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But with solid wage growth and an unemployment rate holding steady at 3.7 percent, the jobs report overall looks pretty good.

In addition to the November jobs report falling below expectations, October's count was revised lower from an initially reported 250,000 to 237,000. Employers posted 7 million open jobs, outnumbering the number of unemployed people, which fell last month to just under 6 million.

"This is the sort of jobs report that manages to both calm folks at the Fed a bit - no, we're not right on the cusp of overheating - while also continuing the narrative of robust ongoing jobs growth that will, if it continues, keep bringing unemployment down", said Justin Wolfers, a economist at the University of MI. Market watchers are expecting a more measured trajectory of interest rate increases for 2019. Unemployment rates dropped sharply for African-Americans, Asian-Americans and workers with only a high school diploma or less.

"This is still a solid gain that suggests economic growth is gradually slowing back towards its potential pace", said Paul Ashworth, chief economist at Capital Economics in Toronto.

"Since the Fed is now very data-dependent, stronger data should give the market more confidence that the Fed will continue hiking in 2019", said Veronica Clark, an economist at Citigroup in NY.

"The economy continues to churn out new jobs and reflects the strong underlying business conditions that point to steady, albeit slower job growth and economic activity in 2019", said Joe Brusuelas, chief economist at consulting firm RSM.

The November jobs report is off the mark of the average of 209,000 jobs created per month over the prior 12 months, but the number of employed Americans once again reached an all-time high of 156,795,000, the 13th record-breaking month since President Donald Trump took office in January 2017. Both the labor force participation rate and the employment-population ratio were left largely unchanged at 62.9 percent and 60.6 percent, respectively.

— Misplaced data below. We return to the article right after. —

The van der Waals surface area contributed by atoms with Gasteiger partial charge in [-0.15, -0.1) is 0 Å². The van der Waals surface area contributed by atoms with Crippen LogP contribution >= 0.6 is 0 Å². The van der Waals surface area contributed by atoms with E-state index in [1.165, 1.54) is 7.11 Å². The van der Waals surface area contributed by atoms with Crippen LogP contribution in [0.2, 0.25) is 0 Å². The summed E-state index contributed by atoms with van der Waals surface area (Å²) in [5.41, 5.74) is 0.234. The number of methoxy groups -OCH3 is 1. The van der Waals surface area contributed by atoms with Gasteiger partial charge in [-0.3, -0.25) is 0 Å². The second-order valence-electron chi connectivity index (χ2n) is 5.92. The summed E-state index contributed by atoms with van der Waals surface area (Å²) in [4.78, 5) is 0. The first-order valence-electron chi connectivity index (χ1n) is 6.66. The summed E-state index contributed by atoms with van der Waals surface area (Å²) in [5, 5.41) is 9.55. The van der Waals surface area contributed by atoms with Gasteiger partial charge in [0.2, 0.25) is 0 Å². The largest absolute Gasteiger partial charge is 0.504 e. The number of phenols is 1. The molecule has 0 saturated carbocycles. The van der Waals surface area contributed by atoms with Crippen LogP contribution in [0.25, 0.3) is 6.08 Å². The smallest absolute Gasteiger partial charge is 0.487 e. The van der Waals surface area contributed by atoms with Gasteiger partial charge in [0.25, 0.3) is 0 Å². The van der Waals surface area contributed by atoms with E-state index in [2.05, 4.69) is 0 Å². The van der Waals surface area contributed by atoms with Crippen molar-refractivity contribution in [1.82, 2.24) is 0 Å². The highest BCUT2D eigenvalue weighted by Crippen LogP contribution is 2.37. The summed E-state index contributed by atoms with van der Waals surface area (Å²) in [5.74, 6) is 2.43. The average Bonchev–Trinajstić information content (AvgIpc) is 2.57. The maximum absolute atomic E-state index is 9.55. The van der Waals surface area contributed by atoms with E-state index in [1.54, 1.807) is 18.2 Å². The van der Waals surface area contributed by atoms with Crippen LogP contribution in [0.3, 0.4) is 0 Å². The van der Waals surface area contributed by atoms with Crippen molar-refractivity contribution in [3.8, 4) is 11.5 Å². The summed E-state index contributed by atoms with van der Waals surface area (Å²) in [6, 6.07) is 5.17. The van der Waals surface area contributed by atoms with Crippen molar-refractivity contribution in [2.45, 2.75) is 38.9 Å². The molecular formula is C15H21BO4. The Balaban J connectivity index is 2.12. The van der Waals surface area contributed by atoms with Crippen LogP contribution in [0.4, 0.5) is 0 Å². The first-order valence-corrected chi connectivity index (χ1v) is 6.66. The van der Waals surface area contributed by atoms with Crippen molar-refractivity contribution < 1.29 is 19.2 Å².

US jobs growth slows in November

Americans increased their spending in October by the most in seven months, and their incomes grew by the most in nine months, according to a government report last week.

Hiring has averaged 195,000 a month for the past six months, modestly below an average of 212,000 in the previous six.

Investors, however, are mostly focused on where the economy is headed.

Job gains were apparent in most industries, including significant gains in transportation and warehousing (25,000) and in manufacturing (27,000).

The leisure and hospitality unemployment rate for the month remained slightly higher than the national average at 5.3 percent, or 729,000 people unemployed.

However, an unusually cold November slowed hiring at construction sites. The uptick in wages, however, is consistent with Fannie's November telephone survey that indicated consumers were more confident about their jobs and wages. Average weekly earnings were $420.94.

The Fed has generally been hiking at a once per-quarter pace since late 2016. New home building fell 2.6 percent in October from a year earlier.